With this post, I’m introducing a new feature: Guest Posts! I think this will be a great way to broaden the scope of my blog, introduce bloggers and authors, and discuss things I’m not well versed on or do not usually mention on here.
The first person to be featured is Miri Castor, author of the young-adult fantasy series Opal Charm, who will share what it took to write the first novel in the series, The Path to Dawn.
Hello cool people!
Miri Castor here and I’m super excited to be on this blog! I’m the sci-fi fantasy writer of the Opal Charm series, starting with my debut novel The Path to Dawn. It’s a story I created as a sixth grader and never wanted to let go. It started out as a simple story about a girl who gains powers and uses it to save her friend and family, but is now something deeper than that.
The Path to Dawn tells the story of a young girl who lives with her doubts and insecurities as she enters junior high school. After meeting the mysterious new student Hope Adaire, Opal gets caught up in her strange life along with Opal’s best friend Aaron Reyes. In the midst of this, Opal stumbles upon a new world called Athre, where she learns she has a power that can save this new world and her own from an impeding threat.
There were a few inspirations for this story. First was my own issues with family and myself, which manifested into many insecurities. I found my escape in video games, such as Final Fantasy and Kingdom Hearts. But neither of those games had any characters who represented me, an introverted black girl. I really wanted to create a kind of fantasy setting that existed in Kingdom Hearts, and all the fantasy books I read as an avid bookworm, and then add my own experiences and diversity to them. This amalgam of my culture, environment, and video games birthed Opal Charm: The Path to Dawn.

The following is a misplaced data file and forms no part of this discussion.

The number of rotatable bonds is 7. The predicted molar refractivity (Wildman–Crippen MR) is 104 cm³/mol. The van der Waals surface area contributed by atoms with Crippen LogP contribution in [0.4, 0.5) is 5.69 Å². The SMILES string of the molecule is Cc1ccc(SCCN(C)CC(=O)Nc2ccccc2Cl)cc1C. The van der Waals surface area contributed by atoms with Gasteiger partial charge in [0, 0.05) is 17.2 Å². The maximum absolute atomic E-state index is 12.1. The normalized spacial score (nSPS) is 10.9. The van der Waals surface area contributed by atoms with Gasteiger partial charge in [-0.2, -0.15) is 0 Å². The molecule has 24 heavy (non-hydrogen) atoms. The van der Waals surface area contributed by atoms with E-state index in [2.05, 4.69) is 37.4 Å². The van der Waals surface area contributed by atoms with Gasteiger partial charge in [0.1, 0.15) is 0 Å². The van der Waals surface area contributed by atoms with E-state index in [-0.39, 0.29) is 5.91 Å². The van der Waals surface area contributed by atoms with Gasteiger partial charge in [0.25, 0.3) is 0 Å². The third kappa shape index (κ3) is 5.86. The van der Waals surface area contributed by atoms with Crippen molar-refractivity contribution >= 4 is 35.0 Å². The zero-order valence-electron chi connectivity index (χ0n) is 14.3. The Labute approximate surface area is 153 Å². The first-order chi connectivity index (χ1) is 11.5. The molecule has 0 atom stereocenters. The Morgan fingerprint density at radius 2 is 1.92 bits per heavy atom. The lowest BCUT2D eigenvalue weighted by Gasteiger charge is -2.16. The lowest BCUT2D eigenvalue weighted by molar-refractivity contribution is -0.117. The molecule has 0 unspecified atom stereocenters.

Writing The Path to Dawn felt so long ago, but I do remember what it took for me to continue working on it:
Writing whenever I could
Contrary to events like NanoWriMo and those other author quotes that say “just write every day,” I don’t think you have to. You can’t force creativity; when it comes, it comes. If you wanna go 3 years not writing, you can and you shouldn’t feel bad about it.
Cure writer’s blocks
The easiest way for me to pull out of writer’s blocks was to do anything other than writing. Watching movies, reading books, and playing video games helped get the creativity flowing.
Talking to other authors
I met one sci-fi author at Afropunk Fest, Nova Sparks, and she’d told me her publishing story. I was (and still am) a genuine introvert, so reaching out to her was a major step for me. When she talked to me about what she’d done and what I had to do, that gave me the push to rewrite and finish my novel.
Jumping into revisions
I sincerely enjoyed revising my story. I get to analyze and critique my own writing style, see myself as a reader, and relive the story again (after a 2-year break). Don’t fear the revision process! I see it as a time to be a reader and reviewer, except I can actually make the changes.
I hope my tips are helpful to you guys and feel free to shoot me a message! I’m more than happy to meet aspiring writers, bloggers, and interested readers.
Miri Castor can be found on the following platforms: